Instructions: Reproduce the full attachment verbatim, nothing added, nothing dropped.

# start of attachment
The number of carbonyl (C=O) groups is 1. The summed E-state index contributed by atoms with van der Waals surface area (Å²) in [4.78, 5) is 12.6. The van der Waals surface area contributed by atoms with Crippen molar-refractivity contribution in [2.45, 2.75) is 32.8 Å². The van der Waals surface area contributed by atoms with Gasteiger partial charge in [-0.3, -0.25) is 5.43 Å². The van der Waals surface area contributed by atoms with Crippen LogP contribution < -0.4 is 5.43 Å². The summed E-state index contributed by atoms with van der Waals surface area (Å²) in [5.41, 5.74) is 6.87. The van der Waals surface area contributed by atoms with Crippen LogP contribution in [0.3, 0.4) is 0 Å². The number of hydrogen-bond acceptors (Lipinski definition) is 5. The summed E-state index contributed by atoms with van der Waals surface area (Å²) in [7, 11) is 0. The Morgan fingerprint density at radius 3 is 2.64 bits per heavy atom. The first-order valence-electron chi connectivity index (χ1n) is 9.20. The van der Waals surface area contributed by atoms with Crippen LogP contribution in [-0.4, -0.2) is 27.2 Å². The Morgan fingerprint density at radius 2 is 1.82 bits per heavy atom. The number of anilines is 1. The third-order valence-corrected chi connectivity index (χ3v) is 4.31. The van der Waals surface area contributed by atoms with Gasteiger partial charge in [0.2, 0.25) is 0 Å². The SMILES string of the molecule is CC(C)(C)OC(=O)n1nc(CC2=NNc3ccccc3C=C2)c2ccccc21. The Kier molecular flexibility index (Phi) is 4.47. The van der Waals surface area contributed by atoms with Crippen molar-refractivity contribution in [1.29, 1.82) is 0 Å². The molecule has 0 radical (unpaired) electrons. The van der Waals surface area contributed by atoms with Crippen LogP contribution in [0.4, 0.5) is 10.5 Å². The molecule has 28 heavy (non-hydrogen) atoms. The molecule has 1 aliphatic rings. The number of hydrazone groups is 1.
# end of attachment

The number of carbonyl (C=O) groups is 1. The summed E-state index contributed by atoms with van der Waals surface area (Å²) in [4.78, 5) is 12.6. The van der Waals surface area contributed by atoms with Crippen molar-refractivity contribution in [2.45, 2.75) is 32.8 Å². The van der Waals surface area contributed by atoms with Gasteiger partial charge in [-0.3, -0.25) is 5.43 Å². The van der Waals surface area contributed by atoms with Crippen LogP contribution < -0.4 is 5.43 Å². The summed E-state index contributed by atoms with van der Waals surface area (Å²) in [5.41, 5.74) is 6.87. The van der Waals surface area contributed by atoms with Crippen LogP contribution in [0.3, 0.4) is 0 Å². The number of hydrogen-bond acceptors (Lipinski definition) is 5. The summed E-state index contributed by atoms with van der Waals surface area (Å²) in [7, 11) is 0. The Morgan fingerprint density at radius 3 is 2.64 bits per heavy atom. The first-order valence-electron chi connectivity index (χ1n) is 9.20. The van der Waals surface area contributed by atoms with Crippen LogP contribution in [-0.4, -0.2) is 27.2 Å². The Morgan fingerprint density at radius 2 is 1.82 bits per heavy atom. The number of anilines is 1. The third-order valence-corrected chi connectivity index (χ3v) is 4.31. The van der Waals surface area contributed by atoms with Gasteiger partial charge in [0.2, 0.25) is 0 Å². The SMILES string of the molecule is CC(C)(C)OC(=O)n1nc(CC2=NNc3ccccc3C=C2)c2ccccc21. The Kier molecular flexibility index (Phi) is 4.47. The van der Waals surface area contributed by atoms with Crippen molar-refractivity contribution in [1.29, 1.82) is 0 Å². The molecule has 0 radical (unpaired) electrons. The van der Waals surface area contributed by atoms with Crippen LogP contribution in [0.4, 0.5) is 10.5 Å². The molecule has 28 heavy (non-hydrogen) atoms. The molecule has 1 aliphatic rings. The number of hydrazone groups is 1.